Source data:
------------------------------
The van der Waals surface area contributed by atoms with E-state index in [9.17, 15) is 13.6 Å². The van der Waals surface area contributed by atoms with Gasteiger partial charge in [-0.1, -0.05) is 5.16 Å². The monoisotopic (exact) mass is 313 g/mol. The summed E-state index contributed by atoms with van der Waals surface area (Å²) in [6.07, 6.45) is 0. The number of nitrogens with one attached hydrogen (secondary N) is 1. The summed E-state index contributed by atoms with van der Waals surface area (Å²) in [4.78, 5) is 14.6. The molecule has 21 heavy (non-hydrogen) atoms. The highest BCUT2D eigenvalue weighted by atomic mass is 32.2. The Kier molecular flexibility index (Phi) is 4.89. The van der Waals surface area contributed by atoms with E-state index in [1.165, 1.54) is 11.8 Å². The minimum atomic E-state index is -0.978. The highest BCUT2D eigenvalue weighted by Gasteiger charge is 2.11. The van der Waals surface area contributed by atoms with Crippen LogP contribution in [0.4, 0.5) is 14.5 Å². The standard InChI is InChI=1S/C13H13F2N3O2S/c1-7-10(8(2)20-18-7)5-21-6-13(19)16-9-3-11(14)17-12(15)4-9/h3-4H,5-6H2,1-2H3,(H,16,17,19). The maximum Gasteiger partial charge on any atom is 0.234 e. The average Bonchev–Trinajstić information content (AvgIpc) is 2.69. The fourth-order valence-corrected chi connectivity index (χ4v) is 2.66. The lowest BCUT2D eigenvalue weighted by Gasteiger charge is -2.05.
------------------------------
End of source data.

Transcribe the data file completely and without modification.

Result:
The van der Waals surface area contributed by atoms with E-state index in [9.17, 15) is 13.6 Å². The van der Waals surface area contributed by atoms with Gasteiger partial charge in [-0.1, -0.05) is 5.16 Å². The monoisotopic (exact) mass is 313 g/mol. The summed E-state index contributed by atoms with van der Waals surface area (Å²) in [6.07, 6.45) is 0. The number of nitrogens with one attached hydrogen (secondary N) is 1. The summed E-state index contributed by atoms with van der Waals surface area (Å²) in [4.78, 5) is 14.6. The molecule has 21 heavy (non-hydrogen) atoms. The highest BCUT2D eigenvalue weighted by atomic mass is 32.2. The Kier molecular flexibility index (Phi) is 4.89. The van der Waals surface area contributed by atoms with E-state index in [1.165, 1.54) is 11.8 Å². The minimum atomic E-state index is -0.978. The highest BCUT2D eigenvalue weighted by Gasteiger charge is 2.11. The van der Waals surface area contributed by atoms with Crippen LogP contribution in [0.4, 0.5) is 14.5 Å². The standard InChI is InChI=1S/C13H13F2N3O2S/c1-7-10(8(2)20-18-7)5-21-6-13(19)16-9-3-11(14)17-12(15)4-9/h3-4H,5-6H2,1-2H3,(H,16,17,19). The maximum Gasteiger partial charge on any atom is 0.234 e. The average Bonchev–Trinajstić information content (AvgIpc) is 2.69. The fourth-order valence-corrected chi connectivity index (χ4v) is 2.66. The lowest BCUT2D eigenvalue weighted by Gasteiger charge is -2.05.